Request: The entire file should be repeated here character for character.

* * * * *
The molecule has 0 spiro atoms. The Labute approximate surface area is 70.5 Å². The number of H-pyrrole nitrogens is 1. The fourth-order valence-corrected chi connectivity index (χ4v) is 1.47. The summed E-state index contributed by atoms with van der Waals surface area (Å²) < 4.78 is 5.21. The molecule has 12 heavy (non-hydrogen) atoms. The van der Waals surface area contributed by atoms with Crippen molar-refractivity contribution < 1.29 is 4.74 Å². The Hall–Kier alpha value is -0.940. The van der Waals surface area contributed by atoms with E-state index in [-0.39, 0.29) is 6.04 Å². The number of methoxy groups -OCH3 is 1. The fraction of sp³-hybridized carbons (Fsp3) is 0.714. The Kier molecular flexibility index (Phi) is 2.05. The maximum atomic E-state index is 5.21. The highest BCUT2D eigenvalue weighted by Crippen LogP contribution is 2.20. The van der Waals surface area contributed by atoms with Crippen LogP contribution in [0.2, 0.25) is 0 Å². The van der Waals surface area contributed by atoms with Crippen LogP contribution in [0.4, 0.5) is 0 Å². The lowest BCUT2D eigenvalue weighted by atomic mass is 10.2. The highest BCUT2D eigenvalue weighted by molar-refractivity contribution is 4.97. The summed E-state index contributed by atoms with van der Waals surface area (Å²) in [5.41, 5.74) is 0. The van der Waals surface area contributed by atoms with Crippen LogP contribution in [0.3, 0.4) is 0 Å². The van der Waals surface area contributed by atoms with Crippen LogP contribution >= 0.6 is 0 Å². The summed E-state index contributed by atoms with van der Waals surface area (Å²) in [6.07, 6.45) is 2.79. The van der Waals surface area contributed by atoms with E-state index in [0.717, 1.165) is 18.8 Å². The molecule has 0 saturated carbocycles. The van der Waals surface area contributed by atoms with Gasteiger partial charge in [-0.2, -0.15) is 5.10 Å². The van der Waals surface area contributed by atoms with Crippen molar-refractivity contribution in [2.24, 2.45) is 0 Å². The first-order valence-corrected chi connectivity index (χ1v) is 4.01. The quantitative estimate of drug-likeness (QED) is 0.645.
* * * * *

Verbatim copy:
The molecule has 0 spiro atoms. The Labute approximate surface area is 70.5 Å². The number of H-pyrrole nitrogens is 1. The fourth-order valence-corrected chi connectivity index (χ4v) is 1.47. The summed E-state index contributed by atoms with van der Waals surface area (Å²) < 4.78 is 5.21. The molecule has 12 heavy (non-hydrogen) atoms. The van der Waals surface area contributed by atoms with Crippen molar-refractivity contribution < 1.29 is 4.74 Å². The Hall–Kier alpha value is -0.940. The van der Waals surface area contributed by atoms with E-state index in [-0.39, 0.29) is 6.04 Å². The number of methoxy groups -OCH3 is 1. The fraction of sp³-hybridized carbons (Fsp3) is 0.714. The Kier molecular flexibility index (Phi) is 2.05. The maximum atomic E-state index is 5.21. The highest BCUT2D eigenvalue weighted by Crippen LogP contribution is 2.20. The van der Waals surface area contributed by atoms with Crippen LogP contribution in [0.2, 0.25) is 0 Å². The van der Waals surface area contributed by atoms with Crippen LogP contribution in [0.4, 0.5) is 0 Å². The lowest BCUT2D eigenvalue weighted by atomic mass is 10.2. The highest BCUT2D eigenvalue weighted by molar-refractivity contribution is 4.97. The summed E-state index contributed by atoms with van der Waals surface area (Å²) in [5.41, 5.74) is 0. The van der Waals surface area contributed by atoms with Crippen LogP contribution in [0.3, 0.4) is 0 Å². The van der Waals surface area contributed by atoms with Crippen LogP contribution >= 0.6 is 0 Å². The summed E-state index contributed by atoms with van der Waals surface area (Å²) in [6.07, 6.45) is 2.79. The van der Waals surface area contributed by atoms with E-state index in [0.717, 1.165) is 18.8 Å². The molecule has 0 saturated carbocycles. The van der Waals surface area contributed by atoms with Gasteiger partial charge in [-0.2, -0.15) is 5.10 Å². The van der Waals surface area contributed by atoms with Crippen molar-refractivity contribution in [2.24, 2.45) is 0 Å². The first-order valence-corrected chi connectivity index (χ1v) is 4.01. The quantitative estimate of drug-likeness (QED) is 0.645.